Poor households in developing countries face large and varied risks. Many agriculture-dependent households, for example, are at risk of drought- or flood-induced crop failures or livestock deaths. The death of a family member often implies having to fund expensive burial ceremonies, and if the deceased was the household’s primary earner, replacing her/his stream of income is an even bigger problem.
I am currently in Malawi rolling out a firm survey with my colleagues Francisco Campos and Manuela Bucciarelli. As we’ve gone through the enumerator selection and training this week and a pre-test of the survey, a number of observations have come up – some related to firm surveys in particular, some more general. In no particular order:
The World Bank’s Financial Access Database, which has quite recent representative data for most countries in the world, indicates that in Africa, for instance, only about a quarter of the population has a bank account. And less of them use it.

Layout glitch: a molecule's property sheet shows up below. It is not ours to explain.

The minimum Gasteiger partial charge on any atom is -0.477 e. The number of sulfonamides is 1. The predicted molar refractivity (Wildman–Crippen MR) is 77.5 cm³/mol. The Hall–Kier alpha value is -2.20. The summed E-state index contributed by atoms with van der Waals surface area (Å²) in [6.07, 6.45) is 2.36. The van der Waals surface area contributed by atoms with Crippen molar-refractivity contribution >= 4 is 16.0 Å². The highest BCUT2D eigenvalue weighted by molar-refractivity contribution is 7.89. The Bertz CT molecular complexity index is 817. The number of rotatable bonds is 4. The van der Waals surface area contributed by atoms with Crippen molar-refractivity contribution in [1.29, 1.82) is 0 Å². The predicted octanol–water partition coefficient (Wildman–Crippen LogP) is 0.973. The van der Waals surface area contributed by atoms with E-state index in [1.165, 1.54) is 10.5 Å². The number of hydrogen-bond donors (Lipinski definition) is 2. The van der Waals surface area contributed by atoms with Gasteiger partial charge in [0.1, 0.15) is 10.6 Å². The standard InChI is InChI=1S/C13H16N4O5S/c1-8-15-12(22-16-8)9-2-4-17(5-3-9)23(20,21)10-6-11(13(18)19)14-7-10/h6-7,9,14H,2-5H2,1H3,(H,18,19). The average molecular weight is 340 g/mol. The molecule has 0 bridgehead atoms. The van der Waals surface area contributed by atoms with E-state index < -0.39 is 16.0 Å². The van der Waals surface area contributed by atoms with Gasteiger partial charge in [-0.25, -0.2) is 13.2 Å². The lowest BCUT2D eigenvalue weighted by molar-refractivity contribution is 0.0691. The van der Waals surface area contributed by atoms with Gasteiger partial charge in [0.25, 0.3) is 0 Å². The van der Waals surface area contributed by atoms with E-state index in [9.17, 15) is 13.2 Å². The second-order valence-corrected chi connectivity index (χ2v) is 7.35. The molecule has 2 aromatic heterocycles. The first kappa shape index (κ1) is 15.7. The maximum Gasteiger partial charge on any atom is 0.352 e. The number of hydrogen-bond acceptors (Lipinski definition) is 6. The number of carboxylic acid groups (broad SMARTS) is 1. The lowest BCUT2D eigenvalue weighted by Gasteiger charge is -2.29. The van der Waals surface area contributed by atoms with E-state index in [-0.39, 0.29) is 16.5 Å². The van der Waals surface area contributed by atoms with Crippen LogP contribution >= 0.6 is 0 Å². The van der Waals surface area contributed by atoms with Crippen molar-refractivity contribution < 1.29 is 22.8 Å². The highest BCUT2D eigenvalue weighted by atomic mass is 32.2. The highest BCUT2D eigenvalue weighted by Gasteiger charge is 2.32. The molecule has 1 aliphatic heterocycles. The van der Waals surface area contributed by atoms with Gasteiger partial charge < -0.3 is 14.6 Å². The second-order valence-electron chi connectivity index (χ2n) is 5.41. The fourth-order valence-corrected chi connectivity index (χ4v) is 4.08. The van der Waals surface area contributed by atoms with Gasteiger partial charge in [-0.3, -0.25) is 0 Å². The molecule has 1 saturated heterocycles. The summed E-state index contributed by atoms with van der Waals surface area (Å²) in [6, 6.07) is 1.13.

Last week I blogged about a paper that David wrote with Chris Woodruff which takes stock of the existing evidence on the impact of business trainings. The bottom line was that we still don’t know much. Part of the reason is that these types of evaluations are not straightforward to do – they have some pitfalls that you don’t always find in your garden variety impact evaluation. So t
What do we really know about how to build business capacity? A nice new paper by David McKenzie and Chris Woodruff takes a look at the evidence on business training programs – one of the more common tools used to build up small and medium enterprises. They do some work to make the papers somewhat comparable and this helps us to add up the totality of the lessons. What’s more, as David and Chris go through the evidence, they come up with a lot of interestin